Japan’s 26% emissions target: as ambitious as the US and EU?

Japan’s Prime Minister Abe announced their emissions target last week commenting that it was as ambitious as other national targets. Jonathan Grant and George Gale compared their target with the EU and US. 

Japan will reduce emissions by 26% on 2013 levels by 2030 [1].  Nuclear power is an important element in Japan’s climate strategy. Before the Fukushima disaster and shutdown of nuclear generation in 2011, carbon intensity in Japan was falling by 0.9% on average each year (2000-2010).  Since then it has been rising by 1.0% annually.  Re-activating its nuclear power plants will quickly close some of the gap between Japan’s business as usual and target pathway.  But the role of nuclear power is still controversial and uncertain in Japan and this is having knock-on impacts on renewables and other low carbon investment.  

Using PwC’s Low Carbon Economy Index model, we calculate the difference between a country’s historical decarbonisation rate – or business as usual pathway – and what is required to achieve its target.  Japan’s annual average decarbonisation rate this century is 0.5%.  This needs to average 3.1% to meet its target (assuming Japan achieves our economic growth forecast of 1.4% each year to 2030).  This implies a significant shift in policy for carbon or energy intensive businesses in Japan.

Japan's target


For comparison, carbon intensity in the US has been falling at 2.3% each year on average since 2000; in the EU the figure is 2.0%.  Achieving their emissions targets will require the US and EU to decarbonise at 4.1% and 3.9% respectively.   Carbon intensity in America is 326 tonnes CO2 per million dollars of GDP, in the EU it’s 209, and in Japan it is 285 tCO2/$m (all 2013 figures).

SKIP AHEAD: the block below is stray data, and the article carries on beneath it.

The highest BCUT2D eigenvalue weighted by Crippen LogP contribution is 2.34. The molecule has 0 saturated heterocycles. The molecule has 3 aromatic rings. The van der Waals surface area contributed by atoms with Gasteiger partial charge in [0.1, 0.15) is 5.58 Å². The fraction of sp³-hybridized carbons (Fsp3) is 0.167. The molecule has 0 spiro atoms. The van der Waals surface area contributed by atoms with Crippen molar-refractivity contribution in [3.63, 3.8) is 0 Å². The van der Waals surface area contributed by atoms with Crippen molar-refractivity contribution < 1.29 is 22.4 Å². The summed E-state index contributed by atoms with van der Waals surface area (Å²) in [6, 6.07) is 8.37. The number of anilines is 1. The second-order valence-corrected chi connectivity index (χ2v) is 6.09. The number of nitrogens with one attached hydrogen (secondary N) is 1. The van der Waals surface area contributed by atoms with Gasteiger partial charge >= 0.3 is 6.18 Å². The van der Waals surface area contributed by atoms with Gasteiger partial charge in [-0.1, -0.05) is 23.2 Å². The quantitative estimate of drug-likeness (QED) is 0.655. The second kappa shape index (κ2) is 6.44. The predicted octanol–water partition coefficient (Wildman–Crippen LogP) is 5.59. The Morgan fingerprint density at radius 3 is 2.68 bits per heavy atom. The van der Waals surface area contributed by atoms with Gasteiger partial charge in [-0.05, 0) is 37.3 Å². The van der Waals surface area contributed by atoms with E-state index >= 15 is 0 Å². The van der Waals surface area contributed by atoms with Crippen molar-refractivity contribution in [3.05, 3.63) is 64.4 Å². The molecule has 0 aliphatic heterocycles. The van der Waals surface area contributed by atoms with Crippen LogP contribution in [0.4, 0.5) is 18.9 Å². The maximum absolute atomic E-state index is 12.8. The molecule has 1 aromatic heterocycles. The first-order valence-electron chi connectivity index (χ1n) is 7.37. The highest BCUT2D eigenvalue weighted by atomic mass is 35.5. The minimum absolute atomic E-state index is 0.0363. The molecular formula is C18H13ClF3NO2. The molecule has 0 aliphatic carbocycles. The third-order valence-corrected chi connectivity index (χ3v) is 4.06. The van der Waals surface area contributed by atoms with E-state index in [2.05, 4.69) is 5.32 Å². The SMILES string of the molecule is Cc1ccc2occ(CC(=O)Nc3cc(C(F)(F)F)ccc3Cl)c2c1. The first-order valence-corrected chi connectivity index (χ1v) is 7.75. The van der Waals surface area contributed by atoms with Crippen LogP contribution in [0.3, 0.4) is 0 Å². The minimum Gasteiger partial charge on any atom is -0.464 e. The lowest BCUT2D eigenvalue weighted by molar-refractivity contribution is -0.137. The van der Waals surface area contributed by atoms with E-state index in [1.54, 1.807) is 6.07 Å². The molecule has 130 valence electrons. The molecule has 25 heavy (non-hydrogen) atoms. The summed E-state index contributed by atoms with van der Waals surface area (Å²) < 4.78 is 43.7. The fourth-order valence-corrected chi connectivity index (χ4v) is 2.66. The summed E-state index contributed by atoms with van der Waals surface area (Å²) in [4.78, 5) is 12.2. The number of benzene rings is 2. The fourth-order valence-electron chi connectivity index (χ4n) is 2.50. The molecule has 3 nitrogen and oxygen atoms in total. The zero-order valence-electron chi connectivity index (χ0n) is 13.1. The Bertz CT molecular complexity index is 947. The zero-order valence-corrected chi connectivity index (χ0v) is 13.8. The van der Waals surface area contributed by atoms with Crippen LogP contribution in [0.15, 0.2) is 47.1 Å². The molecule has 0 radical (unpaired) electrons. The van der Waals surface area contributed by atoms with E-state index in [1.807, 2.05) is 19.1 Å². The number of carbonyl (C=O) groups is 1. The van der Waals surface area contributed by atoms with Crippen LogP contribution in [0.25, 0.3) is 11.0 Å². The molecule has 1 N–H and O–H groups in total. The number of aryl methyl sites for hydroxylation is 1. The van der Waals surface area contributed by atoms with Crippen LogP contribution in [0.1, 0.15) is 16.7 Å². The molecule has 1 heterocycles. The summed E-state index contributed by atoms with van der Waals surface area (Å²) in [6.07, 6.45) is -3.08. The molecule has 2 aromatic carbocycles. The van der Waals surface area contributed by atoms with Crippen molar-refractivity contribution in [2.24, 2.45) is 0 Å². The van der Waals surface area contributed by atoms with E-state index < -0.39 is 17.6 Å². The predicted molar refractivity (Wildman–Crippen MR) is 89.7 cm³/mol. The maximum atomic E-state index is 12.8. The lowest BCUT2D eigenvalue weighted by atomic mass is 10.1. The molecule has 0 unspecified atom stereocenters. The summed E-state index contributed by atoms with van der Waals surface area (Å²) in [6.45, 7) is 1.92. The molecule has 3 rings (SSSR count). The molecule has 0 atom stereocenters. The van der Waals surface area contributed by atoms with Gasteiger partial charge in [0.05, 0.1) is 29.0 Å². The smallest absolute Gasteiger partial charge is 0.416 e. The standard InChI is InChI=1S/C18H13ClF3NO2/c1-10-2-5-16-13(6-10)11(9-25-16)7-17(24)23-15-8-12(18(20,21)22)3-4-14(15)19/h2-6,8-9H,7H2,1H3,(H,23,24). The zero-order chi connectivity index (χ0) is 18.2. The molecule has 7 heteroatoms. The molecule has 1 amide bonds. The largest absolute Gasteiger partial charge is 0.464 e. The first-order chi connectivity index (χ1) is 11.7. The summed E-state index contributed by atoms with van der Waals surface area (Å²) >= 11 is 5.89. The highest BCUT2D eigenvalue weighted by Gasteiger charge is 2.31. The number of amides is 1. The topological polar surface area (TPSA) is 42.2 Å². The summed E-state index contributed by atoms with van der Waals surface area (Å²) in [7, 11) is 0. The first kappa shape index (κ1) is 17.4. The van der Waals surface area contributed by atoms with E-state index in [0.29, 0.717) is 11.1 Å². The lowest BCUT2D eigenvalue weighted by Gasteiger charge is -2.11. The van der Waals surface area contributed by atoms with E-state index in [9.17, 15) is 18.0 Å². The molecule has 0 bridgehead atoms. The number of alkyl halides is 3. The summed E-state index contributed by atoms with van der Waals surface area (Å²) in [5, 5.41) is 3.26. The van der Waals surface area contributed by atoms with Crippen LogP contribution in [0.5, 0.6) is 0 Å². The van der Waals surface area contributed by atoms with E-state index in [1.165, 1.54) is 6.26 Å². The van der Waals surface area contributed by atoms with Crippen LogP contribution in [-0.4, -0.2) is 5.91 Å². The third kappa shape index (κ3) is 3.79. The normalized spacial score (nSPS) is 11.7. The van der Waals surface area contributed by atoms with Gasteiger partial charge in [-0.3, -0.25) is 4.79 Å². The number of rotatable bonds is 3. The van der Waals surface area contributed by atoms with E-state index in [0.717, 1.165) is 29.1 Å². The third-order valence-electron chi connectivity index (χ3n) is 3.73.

Our measure of ambition looks at the difference between what the country is doing today and what it needs to do to meet its target.  We focus on carbon intensity which puts the challenge in the context of the country’s expected economic growth from our World in 2050 report.  This is not about their absolute emissions or actual carbon intensity but rather what change is required to achieve their target.  In other words, if countries are runners in a marathon, we focus on the change in speed they are committing to, not where they are on the course or how fast they are running currently. 

This approach has prompted much discussion internally and externally.  Some argue that it’s hard to start sprinting when you are closer to the finish line (i.e., countries with a lower carbon economy have fewer low cost mitigation options to implement).  Others say the actual running speed (or decarbonisation rate) is more important than the change in pace.  But the change in pace implies a change in regulation to achieve the target – and for business this is probably more important in the short term than the actual national emissions total or carbon intensity.

By our approach, Japan’s target requires a slightly greater change in pace of decarbonisation than is needed in the EU or US to achieve theirs.  So Japan’s target does seem to be slightly more ambitious.  Perhaps we should say ‘less unambitious’ as none of them come close to what’s needed to reach two degrees (roughly 6% decarbonisation every year).  Overall, Japan’s current and target decarbonisation rate is still significantly lower than the US or EU’s.  This slow decarbonisation rate (even before Fukushima) suggests there may be plenty of opportunities for low carbon investment in Japan.

[1] The US committed to a 26-28% reduction on 2005 levels by 2025.  The EU’s target is a 40% reduction on 1990 levels by 2030.